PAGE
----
In case of the unspecific malware code in the PE overlay, try to define a rule that looks for a certain file size (e.g. filesize > 800KB) and the malware strings relative to the end of the file (e.g. $s1 in (filesize-500..filesize)).

The following example shows a unspecified webshell that contains strings that may be modified by an attacker in future versions when applied in a victim’s network. Try always to extract strings that are less likely to be changed.

Webshell Code PHP

Webshell Code PHP

The variable name „$code“ is more likely to change than the function combination „@eval(gzinflate(base64_decode(“ at the end of the file. It is possible that valid php code contains „eval(gzinflate(base64_decode(“ somewhere in the code but it is less likely that it occurs in the last 50 bytes of the file.

I therefore wrote the following rule:

rule Webshell_b374k_related_1 {
    meta:
        description = "Detects b374k related webshell"
        author = "Florian Roth"
        reference = "https://goo.gl/ZuzV2S"
        score = 65
        hash = "d5696b32d32177cf70eaaa5a28d1c5823526d87e20d3c62b747517c6d41656f7"
        date = "2015-10-17"
    strings:
        $m1 = "<?php"
        $s1 = "@eval(gzinflate(base64_decode(" ascii
    condition:
        $m1 at 0 and $s1 in (filesize-50..filesize) and filesize < 20KB
}

Performance Guidelines

I collected many ideas by Wesley Shields and Victor M. Alvarez and composed a gist called „Yara
Performance Guidelines“. This guide shows you how to write Yara rules that use less CPU cycles by avoiding CPU intensive checks or using new condition checking shortcuts introduced in Yara version 3.4.

Yara Performance Guidelines

PE Module

People sometimes ask why I don’t use the PE module. The reason is simple: I avoid using modules that are rather new and would like to see it thoroughly tested prior using it in my scanners running in productive environments. It is a great module and a lot of effort went into it. I would always recommend using the PE module in lab environments or sandboxes. In scanners that walk huge directory trees a minor memory leak in one of the modules could lead to severe memory shortages. I’ll give it another year to prove its stability and then start using it in my rules.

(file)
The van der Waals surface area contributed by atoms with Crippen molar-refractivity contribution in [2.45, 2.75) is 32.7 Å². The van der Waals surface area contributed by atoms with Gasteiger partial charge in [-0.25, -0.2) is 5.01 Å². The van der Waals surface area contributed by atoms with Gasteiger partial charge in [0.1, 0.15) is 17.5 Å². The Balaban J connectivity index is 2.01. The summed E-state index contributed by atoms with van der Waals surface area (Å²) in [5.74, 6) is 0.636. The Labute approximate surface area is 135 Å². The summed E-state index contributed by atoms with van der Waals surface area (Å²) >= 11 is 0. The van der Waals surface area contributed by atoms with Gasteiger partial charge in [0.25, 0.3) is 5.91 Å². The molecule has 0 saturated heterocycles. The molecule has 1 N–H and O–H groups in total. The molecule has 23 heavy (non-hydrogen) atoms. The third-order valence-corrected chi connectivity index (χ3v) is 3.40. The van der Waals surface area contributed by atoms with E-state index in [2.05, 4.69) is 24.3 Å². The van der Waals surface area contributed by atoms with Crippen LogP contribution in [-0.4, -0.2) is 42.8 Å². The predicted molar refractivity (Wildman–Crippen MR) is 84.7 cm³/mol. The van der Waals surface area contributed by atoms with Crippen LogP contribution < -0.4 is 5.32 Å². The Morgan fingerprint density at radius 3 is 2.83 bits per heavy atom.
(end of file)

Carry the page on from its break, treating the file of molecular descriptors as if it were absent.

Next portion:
yarGen

yarGen has an opcode feature since the last minor version. It is active by default but only useful in cases in which not enough strings could be extracted.

I currently use the following parameters to create my rules:

python yarGen.py --noop -z 0 -a "Florian Roth" -r "http://link-to-sample" /mal/malware

The problem with the opcode feature is that it requires about 2,5 GB more main memory during rule creation. I’ll change it to an optional parameter in the next version.

yarAnalyzer

yarAnalyzer is a rather new tool that focuses on rule coverage. After creating a bigger rule set or a generic rule that should match on several samples you’d like to check the coverage of your rules in order to detect overlapping rules (which is often OK).
yarAnalyzer helps you to get an overview on:

  • rules that match on more than one sample
  • samples that show hits from more than one rule
  • rules without hits
  • samples without hits
Yara Rule Analyzer

yarAnalayzer Screenshot

yarAnalyzer Github Repository

String Extraction and Colorization

To review the strings in a sample I use a simple shell one-liner that a good friend sent me once.

„strings“ version for Linux

#!/bin/bash
(strings -a -td "$@" | sed 's/^\(\s*[0-9][0-9]*\) \(.*\)$/\1 A \2/' ; strings -a -td -el "$@" | sed 's/^\(\s*[0-9][0-9]*\) \(.*\)$/\1 W \2/') | sort -n

„gstrings“ version for OS X (sudo port install binutils)

#!/bin/bash
(gstrings -a -td "$@" | gsed 's/^\(\s*[0-9][0-9]*\) \(.*\)$/\1 A \2/' ; gstrings -a -td -el "$@" | gsed 's/^\(\s*[0-9][0-9]*\) \(.*\)$/\1 W \2/') | sort -n

It produces an output as shown in the above screenshot with green text and the description „Malware Strings“ showing the offset, ascii (A) or wide (W) and the string at this offset.

For a colorization of the string check my new tool „prisma“ that colorizes random type standard output.

Prisma STDOUT colorization

Prisma STDOUT colorization

Contact

Follow me on Twitter: @Cyb3rOps

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About Florian Roth

Senior IT Security Engineer: THOR APT Scanner, Security Monitoring and SIEM, Web Application Audits, Advanced Persistent Threats (APT), Malware Analysis, Incident Response, Intrusion Detection, Perl / Python / .NET Programming, Data Visualization

Discuss: “How to Write Simple but Sound Yara Rules – Part 2”

  1. Juni 9, 2016 at 7:41 pm #

    Thanks a lot for this wonderful writeup… i had a query: the ‚hash‘ value inside the rule under the heading ‚meta‘, is it the hash of the file we are running our rule against ? What is the significance of including hash in yara rule ?

    Posted by Udit Gupta
    • Juni 12, 2016 at 12:31 pm #

      The hash is meant as a reference to an actual sample on which the rule is based. It means that you can get this sample and test the rule against it.

      Posted by Florian Roth